217. Memorandum for the President’s File by the President’s Assistant for National Security Affairs (Kissinger)1


  • Meeting with Prime Minister Heath, Henry A. Kissinger and Sir Burke Trend, Thursday, February 1, 1973, 4:00 p.m. to 4:45 p.m., The Oval Office

The President and the Prime Minister discussed the issue of the modernization of the British nuclear submarine deterrent.

The Prime Minister referred to the three options which Britain had: one, hardening of the nose cones. This was not enough to be credible. Two, a Poseiden missile with MIRVs on the British submarine. And three, Poseiden missile with British warheads on it, a system called Super-Antelope. From the British point of view, Antelope was not enough because of the lack of range. There had to be an interchange of views at a high technical level. Britain must decide whether its deterrent could be continued under the present arrangements or whether it needed a new weapon. In the past, the United States had taken the view that an independent British deterrent was in the United States’ interest. [Typeset Page 710] The French seemed ignorant of the real implications of the question. Debre might leave after the election and turn to nuclear matters himself. It was hard to know how to proceed with the French.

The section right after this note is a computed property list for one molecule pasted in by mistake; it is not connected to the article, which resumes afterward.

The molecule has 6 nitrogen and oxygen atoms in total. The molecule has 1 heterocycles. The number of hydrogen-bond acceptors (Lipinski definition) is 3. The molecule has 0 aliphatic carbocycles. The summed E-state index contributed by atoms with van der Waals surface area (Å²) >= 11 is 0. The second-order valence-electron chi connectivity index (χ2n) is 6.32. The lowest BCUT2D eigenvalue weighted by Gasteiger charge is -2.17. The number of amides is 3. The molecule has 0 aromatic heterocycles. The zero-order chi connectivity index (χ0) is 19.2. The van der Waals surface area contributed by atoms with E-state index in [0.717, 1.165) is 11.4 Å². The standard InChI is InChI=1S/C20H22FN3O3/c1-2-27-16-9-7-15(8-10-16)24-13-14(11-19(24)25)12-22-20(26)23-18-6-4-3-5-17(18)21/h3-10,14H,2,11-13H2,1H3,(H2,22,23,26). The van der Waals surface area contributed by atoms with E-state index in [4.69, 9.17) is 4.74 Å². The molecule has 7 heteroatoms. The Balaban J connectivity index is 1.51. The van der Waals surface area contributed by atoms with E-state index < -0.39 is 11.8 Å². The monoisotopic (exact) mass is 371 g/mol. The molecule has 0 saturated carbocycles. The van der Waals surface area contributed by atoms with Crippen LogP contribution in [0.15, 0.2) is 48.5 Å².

President Nixon emphasized that he was sympathetic with the idea of cooperation with the British. This presented problems with the Congress and also with the Soviets, but it had never made sense to him not to have this kind of cooperation with our closest allies. There was a question how the French fit into it. We had to have some fresh thinking about NATO, its structure and its role. In the new strategic situation, massive retaliation was not a viable strategy anymore. Therefore, a separate British nuclear deterrent was important.

The President mentioned that in Phase II of SALT the Soviets would put a lot of emphasis on the question of forward-based systems. We would have to have the direct participation of the British in our own studies. The same was true of the forthcoming MBFR negotiations.

  1. Summary: Kissinger recorded a meeting among Heath, Trend, Nixon, and himself.

    Source: National Archives, Nixon Presidential Materials, NSC Files, Kissinger Office Files, Box 62, Country Files, Europe, General, UK Memcons (Originals), January–April 1973 (2 of 2). Top Secret; Sensitive; Exclusively Eyes Only. Kissinger did not initial the memorandum. A tape recording of this conversation is ibid., White House Tapes, Executive Office Building, Conversation 406–56; the tape also records a conversation among Heath, Trend, Nixon, and Shultz on economic issues that took place immediately after the meeting among Heath, Trend, Nixon, and Kissinger.